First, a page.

The Carnegie Trust and the Wheatley Group: showing us how we can tackle digital exclusion

By Steven McGinty

As the government pushes towards ‘digital by default’, a policy which envisions most public services being delivered online, it’s worth remembering that 20% of the UK population still lack basic internet skills. Groups such as Citizens Advice Scotland (CAS) have raised concerns that ‘digital by default’ could significantly impact on vulnerable and marginalised communities, particularly those claiming welfare benefits. However, if every citizen had basic digital skills and could use online government services, it could save the public purse between £1.7 and £1.8 billion annually.

So, which groups are the most digitally excluded?

According to the UK Government’s digital inclusion strategy, digital exclusion occurs among the most disadvantaged and vulnerable groups in society. These include:

  • those living in social housing (approximately 37% of those digitally-excluded live in social housing);
  • those on low incomes (44% of people without basic digital skills are either on low wages or are unemployed);
  • those with disabilities (54% of people who have never been online have disabilities);
  • older people (69% of over 55’s are without basic digital skills);
  • young people (only 27% of young people who don’t have access to the internet are in full-time employment).

What are the main barriers to using online services?

In 2013, the Carnegie Trust carried out research into internet access in Glasgow. The findings suggest that there are three common reasons why people never go online:

  • the comfort of doing things offline (34% of people cited their preference for speaking to people on the telephone, or in person, as the reason they don’t go online);
  • a fear of digital technology and the internet ( 28% were worried about issues such as using technology and staying safe online);
  • the costs involved (20% of people highlighted pressures on incomes and the cost of internet connections).

What are the main drivers for people going online?

More recently, the Carnegie Trust carried out a new piece of research, replicating their Glasgow study in two new locations: Dumfries and Kirkcaldy. The study investigated the main reasons people choose to go online. The findings show that:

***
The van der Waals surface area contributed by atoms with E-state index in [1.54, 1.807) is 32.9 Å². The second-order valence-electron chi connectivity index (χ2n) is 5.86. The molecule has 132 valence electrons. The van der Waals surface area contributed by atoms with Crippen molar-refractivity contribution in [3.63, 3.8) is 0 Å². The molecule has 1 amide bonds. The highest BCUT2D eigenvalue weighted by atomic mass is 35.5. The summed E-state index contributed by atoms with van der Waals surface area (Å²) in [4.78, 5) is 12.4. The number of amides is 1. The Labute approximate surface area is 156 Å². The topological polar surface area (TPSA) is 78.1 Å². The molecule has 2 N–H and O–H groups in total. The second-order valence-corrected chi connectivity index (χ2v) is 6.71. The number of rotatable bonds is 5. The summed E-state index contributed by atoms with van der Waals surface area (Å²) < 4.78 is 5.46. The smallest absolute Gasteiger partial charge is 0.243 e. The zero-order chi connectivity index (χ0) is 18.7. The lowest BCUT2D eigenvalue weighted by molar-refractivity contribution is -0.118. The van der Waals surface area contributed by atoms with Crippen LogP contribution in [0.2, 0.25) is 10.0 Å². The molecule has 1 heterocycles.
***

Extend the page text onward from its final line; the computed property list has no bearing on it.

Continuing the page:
• 56% of people went online to find information of interest to them;
  • 48% went online to keep in touch with friends and family;
  • 44% thought it would be an interesting thing to do;
  • 44% had to go online as part of their work.

 How can we encourage people to go online?

Both Carnegie Trust studies show that each individual’s journey to digital inclusion is different and that a ‘personal hook’ or motivation, such as the opportunity to communicate with family members abroad, is an important tool for encouraging digital participation.

Additionally, they also show that friends and family are an important source of help when people are taking their first steps online. For instance, the case studies in Dumfries and Kirkcaldy highlight that people would appreciate help from ‘trusted intermediaries’ or local groups.  Therefore, it’s important that digital participation initiatives make use of existing communities’ networks and tap into the support available from friends and families.

Wheatley Group

The Wheatley Group, which includes Scotland’s largest social landlord, the Glasgow Housing Association (GHA), has been heavily involved in addressing digital exclusion. They have developed a digital strategy to help social tenants access the internet and are committed to proving free or low cost internet access (maximum of £5 per month).

The Group has also been involved in two pilot projects: one which provides technology to 12 low-rise homes, and the Digital Demonstrator project, which tests the feasibility of low-cost broadband in multi-storey blocks. The pilot projects highlighted two important lessons:

  1. the role of the local Housing Officer was key for engaging with tenants
  2. it was important that communities and neighbours learned together.

In an ideal world, every citizen would be digitally literate, and be able to interact with government online. However, this is not the reality. The work carried out by the Carnegie Trust and the Wheatley Group provides a solid basis for developing digital initiatives and ensuring that citizens and communities are not left out.


Further reading:

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